Sunday, January 20, 2008
America’s Criminal Justice System Is Not So Wonderful
You’ve heard it said over and over that we have the very best criminal justice system in the world. Best perhaps but far from perfect as we keep changing the rules to make convictions easier for prosecutors to win.
Take young Alton Logan. Did I say young? Today Logan is 54 years-old,and languishing in an Illinois prison cell for more than half of his life. Logan was young when he arrived on that prison bus, but that was 26 years ago. Logan became a convicted murderer, doing life for killing a security guard at a McDonald’s restaurant on Chicago’s South Side.
During the January 11, 1982, robbery at the McDonald's at 11421 S. Halsted St., security guard Lloyd Wycliffe was killed by a shotgun blast and another security guard, Alvin Thompson, were wounded. The gunmen got no money, but stole the guards' handguns.
Just one month later, another man Edgar Hope, Killed one Chicago cop and wounded another aboard a CTA bus Hope used a McDonald’s guard’s stolen handgun to do the deed. Soon Hope was arrested charged with the cop’s murder. Alton Logan was arrested and charged along with Hope for the McDonald’s crime based on an eye-witness’ identification of the two suspects for killing the security guard.
Days later on February 9th two more Chicago cops, William Fahey and Richard O’Brien were murdered. The officer’s service revolvers also stolen by the killers during the crime. Police identified Andrew and Jackie Wilson as the cop’s killers and launched one of the largest manhunts in department history.
On Feb. 13, officers raided a South Side beauty parlor where they learned Andrew Wilson had been hiding. Cops were unable find Wilson, but they did find the revolvers belonging to Fahey and O'Brien, as well as a shotgun. Ballistics tests matched the shotgun to a shotgun shell found at the McDonald's restaurant according to a crime lab report.
Chicago Police Commander, Jon Burge and some of his detectives caught up with the Wilson brothers and interrogated them. Trials were held and the Wilson brothers along with Edgar Hope went to death Row for their crimes and all later had their death sentences commuted by Illinois Governor George Ryan who is doing time of his own in a federal prison cell.
The Wilson brothers and several others involved in despicable murder cases accused Commander Burge and his men of torturing them in order to gain confessions. Burge was fired, sued and is still under investigation decades later because of the allegations.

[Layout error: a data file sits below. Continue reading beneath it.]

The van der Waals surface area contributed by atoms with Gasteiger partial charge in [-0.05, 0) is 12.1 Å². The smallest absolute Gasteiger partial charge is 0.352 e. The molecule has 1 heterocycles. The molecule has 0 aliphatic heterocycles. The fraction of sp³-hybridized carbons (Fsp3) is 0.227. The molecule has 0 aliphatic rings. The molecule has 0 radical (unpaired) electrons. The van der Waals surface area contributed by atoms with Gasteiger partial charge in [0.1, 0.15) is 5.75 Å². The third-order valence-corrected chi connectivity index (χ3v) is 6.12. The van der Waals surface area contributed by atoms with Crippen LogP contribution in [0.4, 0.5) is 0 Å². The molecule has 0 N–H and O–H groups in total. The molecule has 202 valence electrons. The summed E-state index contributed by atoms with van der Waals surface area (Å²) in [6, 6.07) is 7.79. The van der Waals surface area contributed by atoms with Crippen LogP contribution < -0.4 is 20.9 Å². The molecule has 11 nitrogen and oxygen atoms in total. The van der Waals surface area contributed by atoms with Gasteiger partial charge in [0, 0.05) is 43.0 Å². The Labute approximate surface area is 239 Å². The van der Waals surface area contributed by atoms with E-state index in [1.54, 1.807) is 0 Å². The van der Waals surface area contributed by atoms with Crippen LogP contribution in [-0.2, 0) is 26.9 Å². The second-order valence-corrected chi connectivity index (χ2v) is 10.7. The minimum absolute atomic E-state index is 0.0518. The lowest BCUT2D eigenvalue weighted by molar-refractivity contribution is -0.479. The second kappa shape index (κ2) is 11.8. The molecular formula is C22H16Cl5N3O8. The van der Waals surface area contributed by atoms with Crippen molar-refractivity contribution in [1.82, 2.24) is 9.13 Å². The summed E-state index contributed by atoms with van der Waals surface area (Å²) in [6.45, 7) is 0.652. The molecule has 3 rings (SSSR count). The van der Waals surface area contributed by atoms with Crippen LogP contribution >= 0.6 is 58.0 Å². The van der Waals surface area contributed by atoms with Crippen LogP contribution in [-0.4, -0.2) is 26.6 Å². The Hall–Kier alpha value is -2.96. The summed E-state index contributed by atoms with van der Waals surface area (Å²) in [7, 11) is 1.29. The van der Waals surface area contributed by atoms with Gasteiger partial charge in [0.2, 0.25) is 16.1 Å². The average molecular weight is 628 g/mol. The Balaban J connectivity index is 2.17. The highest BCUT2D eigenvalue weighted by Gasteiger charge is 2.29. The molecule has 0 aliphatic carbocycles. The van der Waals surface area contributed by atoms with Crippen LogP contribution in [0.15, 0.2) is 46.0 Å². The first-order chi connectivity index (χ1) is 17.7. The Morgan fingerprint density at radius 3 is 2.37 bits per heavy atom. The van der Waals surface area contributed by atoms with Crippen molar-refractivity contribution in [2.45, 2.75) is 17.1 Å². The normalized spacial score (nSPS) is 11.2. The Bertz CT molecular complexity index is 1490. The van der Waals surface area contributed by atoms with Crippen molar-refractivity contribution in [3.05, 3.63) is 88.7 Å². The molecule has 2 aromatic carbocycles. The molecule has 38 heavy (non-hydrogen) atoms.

Andrew Wilson died of natural causes while in prison but one of his best kept secrets did not die with him.
Attorney Marc Miller was defending Hope who told him that Alton Logan was not involved with the McDonald’s crime and that Andrew Wilson was. Miller approached The two public defenders assigned to the Wilson brothers, Dale Coventry and Jamie Kunz telling them of Hope’s assertions.
Soon Coventry confronted Andrew Wilson with Hope’s revelations. Wilson laughed about someone else getting the blame and confessed that he not Logan did the McDonald’s stick-up and murder. The lawyers for the Wilson brothers knew that Alton Logan was an innocent man as prosecutors unsuccessfully sought to put him to death.
Rather than interfere with Logan’s worst nightmare Coventry and Kunz prepared a sworn affidavit in March of 1982, saying the following: "I have obtained information through privileged sources that a man named Alton Logan who was charged with the fatal shooting of Lloyd Wickliffe at on or about 11 Jan. 82 is in fact not responsible for that shooting that in fact another person was responsible." Coventry and Kunz signed it, as did a witness and a notary public. Then they sealed it in a metal box where it’s been until Cook County Circuit Court Judge James Schreier ruled that since Andrew Wilson died they could reveal Andrew Wilson’s statements to the lawyers.
This should be a no-brainer quickly setting Alton Logan who has maintained his innocence for nearly three decades free. Not so fast! That affidavit, now brittle and yellowed from being locked in that box all those years and the sworn testimony of the two public defenders is hearsay evidence and may never be admissible in court.
Since the secret affidavit has seen the light of day, Logan’s current lawyer Harold Wilson has filed motions with the court for DNA testing of evidentiary items to uncover the truth. So far the Illinois Attorney’s office has stonewalled that request.
The Illinois Attorney General has the ball in her court and can control everything. I believe we will see a big fight over the not so new but well concealed evidence. Will they do the right thing? Stay tuned!
APRIL 18, 2008 UPDATE!
Judge ordered a new trial for Logan and set bail.
Alton Logan's family say they took up a collection in the lobby of the Cook County Criminal Courthouse on Friday and quickly came up with the $1,000 needed for his release.
A tearful Logan says he feels great leaving the courthouse surrounded by friends and family.